Late Palaeozoic–Early Cenozoic tectonic development of Southern Turkey and the easternmost Mediterranean region: evidence from the inter-relations of continental and oceanic units
Alastair H. F. Robertson, Osman Parlak, Timur Ustaömer, 2013. "Late Palaeozoic–Early Cenozoic tectonic development of Southern Turkey and the easternmost Mediterranean region: evidence from the inter-relations of continental and oceanic units", Geological Development of Anatolia and the Easternmost Mediterranean Region, A. H. F. Robertson, O. Parlak, U. C. Ünlügenç
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Reconstructions of the Anatolian continent and adjacent areas assume the existence of one or more continental fragments during Mesozoic–Early Cenozoic time. These rifted from North Africa (Gondwana) during the Triassic, drifted across the Mesozoic Tethys and collided with Eurasia during latest Cretaceous–Paleocene time. Current reconstructions range from a regional-scale Tauride–Anatolide continent with oceanic basins to the north and south, to numerous rifted continental fragments separated by small oceanic basins. Field-based evidence for the inter-relations of the continental blocks and associated carbonate platforms is discussed and evaluated here, especially to distinguish between sutured oceans and intra-continental convergence zones. Several crustal units are restored as different parts of one large Tauride–Anatolide continent, whereas several smaller crustal units (e.g. Kırşehir massif; Bitlis/Pütürge and Alanya/Kyrenia units) are interpreted as continental fragments bordered by oceanic crust. We infer a relatively wide İzmir–Ankara–Erzincan ocean in the north and also a wide South Neotethyan ocean in the south. Several smaller oceanic strands (e.g. Inner Tauride ocean, Berit ocean and Alanya ocean) were separated by continental fragments. Our proposed reconstructions are shown on palaeotectonic maps for Late Permian to Mid-Miocene. The reconstructions have interesting implications for crustal processes, including ophiolite genesis and emplacement.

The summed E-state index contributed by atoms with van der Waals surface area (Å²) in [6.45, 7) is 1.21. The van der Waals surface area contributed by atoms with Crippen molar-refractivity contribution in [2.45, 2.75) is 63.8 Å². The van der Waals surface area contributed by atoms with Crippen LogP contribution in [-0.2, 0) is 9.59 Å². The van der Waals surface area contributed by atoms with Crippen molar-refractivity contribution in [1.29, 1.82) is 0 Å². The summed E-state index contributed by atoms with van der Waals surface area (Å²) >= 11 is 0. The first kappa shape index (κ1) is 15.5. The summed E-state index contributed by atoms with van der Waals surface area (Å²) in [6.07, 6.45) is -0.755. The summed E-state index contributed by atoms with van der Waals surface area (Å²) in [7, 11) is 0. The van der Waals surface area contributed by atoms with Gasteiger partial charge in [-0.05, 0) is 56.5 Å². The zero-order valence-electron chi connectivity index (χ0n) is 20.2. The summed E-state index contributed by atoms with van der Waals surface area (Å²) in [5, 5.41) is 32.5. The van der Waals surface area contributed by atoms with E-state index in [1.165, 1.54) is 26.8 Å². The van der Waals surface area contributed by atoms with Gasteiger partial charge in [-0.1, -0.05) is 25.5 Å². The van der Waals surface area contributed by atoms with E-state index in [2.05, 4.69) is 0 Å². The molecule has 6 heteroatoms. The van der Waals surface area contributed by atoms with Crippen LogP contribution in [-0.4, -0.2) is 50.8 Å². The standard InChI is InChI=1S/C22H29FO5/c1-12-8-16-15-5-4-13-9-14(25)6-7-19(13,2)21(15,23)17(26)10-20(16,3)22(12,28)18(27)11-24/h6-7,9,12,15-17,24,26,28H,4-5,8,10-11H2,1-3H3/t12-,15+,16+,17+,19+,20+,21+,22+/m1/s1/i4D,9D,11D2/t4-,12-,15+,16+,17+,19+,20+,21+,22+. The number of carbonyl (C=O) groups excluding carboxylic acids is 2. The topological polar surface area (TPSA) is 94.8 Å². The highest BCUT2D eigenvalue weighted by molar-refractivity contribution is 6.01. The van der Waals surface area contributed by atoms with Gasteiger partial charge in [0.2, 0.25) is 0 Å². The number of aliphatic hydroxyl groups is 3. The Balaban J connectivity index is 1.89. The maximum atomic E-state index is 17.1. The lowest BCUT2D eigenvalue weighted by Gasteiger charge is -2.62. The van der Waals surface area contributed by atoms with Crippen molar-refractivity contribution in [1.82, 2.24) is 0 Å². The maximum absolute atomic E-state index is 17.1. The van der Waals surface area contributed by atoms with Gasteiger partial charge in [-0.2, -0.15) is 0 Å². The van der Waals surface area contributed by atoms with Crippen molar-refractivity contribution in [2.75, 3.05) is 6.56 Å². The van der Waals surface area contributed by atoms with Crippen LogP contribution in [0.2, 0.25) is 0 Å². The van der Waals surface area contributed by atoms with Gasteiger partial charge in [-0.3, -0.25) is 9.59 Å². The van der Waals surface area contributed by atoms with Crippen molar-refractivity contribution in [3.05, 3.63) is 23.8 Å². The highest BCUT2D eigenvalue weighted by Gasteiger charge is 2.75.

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Geological Development of Anatolia and the Easternmost Mediterranean Region
Anatolia and the easternmost Mediterranean region, especially Turkey, Cyprus and northern Syria, represent an excellent natural laboratory for the study of fundamental geological processes (e.g. rifting, seafloor spreading, ophiolite genesis and emplacement, subduction, exhumation and collision). Their interaction has created an intriguing array of deep-sea basins, microcontinents and suture zones.
The volume’s 22 papers include a large amount of new field-based information (much of it multidisciplinary and the product of teamwork). After an overview, the volume is divided into four sections: Late Palaeozoic–Early Cenozoic of the Pontides (northern Turkey); Late Palaeozoic–Early Cenozoic of the Taurides–Anatolides (central and southern Turkey); Late Cretaceous–Pliocene sedimentary basins and structural development (central Anatolia to the Mediterranean); Late Miocene–Recent Neotectonics (southern Turkey, Cyprus and northern Syria).
The volume will interest numerous academic researchers, those concerned with resources (e.g. hydrocarbons; mineral deposits) and also hazards (e.g. earthquakes), as well as advanced undergraduate and postgraduate students.